Despite recent economic trends, Japan is still a pretty expensive place to visit, so if you’re looking for ways to save some money, be sure to check out the following deals in transportation by air, rail and subway (metro):
The first thing you can do to ensure you pay less is to avoid traveling to Japan in high season — during the spring cherry blossom season, the fall foliage season, Golden Week at the end of April, Obon in mid-August and Japan’s national holidays.
Some Asian carriers like Singapore Airlines offer lower fares from the U.S. if you’re willing to settle for half the frequent flyer miles that you’d normally get and accept a “no cancellation” policy.
If you’re flying to Japan on one of the country’s national airlines such as All Nippon Airways (ANA) or Japan Airlines (JAL) and you know you’ll be flying within the country, too, try to book your domestic flights at the same time as your international ones because Japan’s national airlines offer big savings if you do it all at the same time.
Japan Airlines also has a oneworld Yokoso/Visit Japan Fare & Welcome to Japan Fare program for overseas visitors to Japan, and discounted fares can be used for travel to more than 30 cities in Japan.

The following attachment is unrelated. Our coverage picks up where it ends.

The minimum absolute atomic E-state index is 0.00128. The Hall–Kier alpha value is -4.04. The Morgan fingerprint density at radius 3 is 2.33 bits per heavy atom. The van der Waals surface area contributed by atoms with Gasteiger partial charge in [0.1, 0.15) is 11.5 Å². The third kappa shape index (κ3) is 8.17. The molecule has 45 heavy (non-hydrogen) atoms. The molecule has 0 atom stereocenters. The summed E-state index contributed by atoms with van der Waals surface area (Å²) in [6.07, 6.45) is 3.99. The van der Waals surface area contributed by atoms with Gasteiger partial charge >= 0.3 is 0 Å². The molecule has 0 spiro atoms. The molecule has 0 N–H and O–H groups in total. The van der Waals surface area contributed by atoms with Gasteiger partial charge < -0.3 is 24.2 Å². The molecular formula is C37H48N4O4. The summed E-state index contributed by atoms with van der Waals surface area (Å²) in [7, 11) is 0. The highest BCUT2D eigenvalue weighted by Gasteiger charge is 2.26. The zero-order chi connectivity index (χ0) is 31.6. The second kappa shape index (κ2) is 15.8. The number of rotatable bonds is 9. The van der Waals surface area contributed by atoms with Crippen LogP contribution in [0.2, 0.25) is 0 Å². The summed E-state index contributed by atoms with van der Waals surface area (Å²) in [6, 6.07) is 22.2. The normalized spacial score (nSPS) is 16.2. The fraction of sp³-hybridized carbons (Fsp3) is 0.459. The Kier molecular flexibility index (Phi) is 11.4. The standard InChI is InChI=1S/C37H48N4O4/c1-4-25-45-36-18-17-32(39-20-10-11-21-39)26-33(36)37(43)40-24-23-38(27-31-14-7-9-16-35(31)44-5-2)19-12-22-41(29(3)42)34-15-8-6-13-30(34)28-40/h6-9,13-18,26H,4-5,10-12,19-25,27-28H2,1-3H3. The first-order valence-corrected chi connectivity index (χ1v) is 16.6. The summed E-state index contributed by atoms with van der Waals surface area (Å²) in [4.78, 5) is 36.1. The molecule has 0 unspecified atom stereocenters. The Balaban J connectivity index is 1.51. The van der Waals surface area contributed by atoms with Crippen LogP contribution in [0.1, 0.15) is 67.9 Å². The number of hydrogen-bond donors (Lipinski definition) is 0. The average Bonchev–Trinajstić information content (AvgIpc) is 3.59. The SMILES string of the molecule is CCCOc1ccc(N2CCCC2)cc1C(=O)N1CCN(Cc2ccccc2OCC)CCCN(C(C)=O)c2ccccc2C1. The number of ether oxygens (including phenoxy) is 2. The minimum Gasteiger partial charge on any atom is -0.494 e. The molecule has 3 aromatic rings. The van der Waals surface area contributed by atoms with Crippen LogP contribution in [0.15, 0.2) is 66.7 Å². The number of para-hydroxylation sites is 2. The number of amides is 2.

If you use the All Nippon Airways (ANA) or an airlines that participates in the Star Alliance, ANA has a Star Alliance Japan Pass that lets you pay just JPY10,000 per flight for up to five flights to any destination all over Japan.
Once you arrive in Japan, avoid taxis because they’re incredibly expensive. Instead, use trains, public buses and the subway. From the airport, you can take the Narita Express for about $30.
Tokyo Metro offers various combo passes that include transportation from Narita Airport and Haneda Airport and one-day or two-day subway open tickets.
Once you’re at the subway (metro) station, heed these words of advice from Tokyo Metro so that you get on the right train:
At the entrance to each station, you will see the subway sign and the name of the subway station. Be sure to remember the station name, number and line color (circular colored outline) of the subway line you want to ride. You will see the combination of a letter (representing the line) and a number (representing the station) within a circular colored outline (representing the color of the line), which is called a station number.
The Japanese are very courteous people, so be sure to use this guide on subway manners. Note cell phone use is not permitted on trains and during rush hour, there are “women-only” cars.
Japan Rail offers big discounts on trains, buses and ferries throughout the country.
For discounts on accommodations, check out Budget Hotels: Capsule Value Kanada.
For great places to eat on a budget, see 4 Delicious Budget Restaurants in Japan.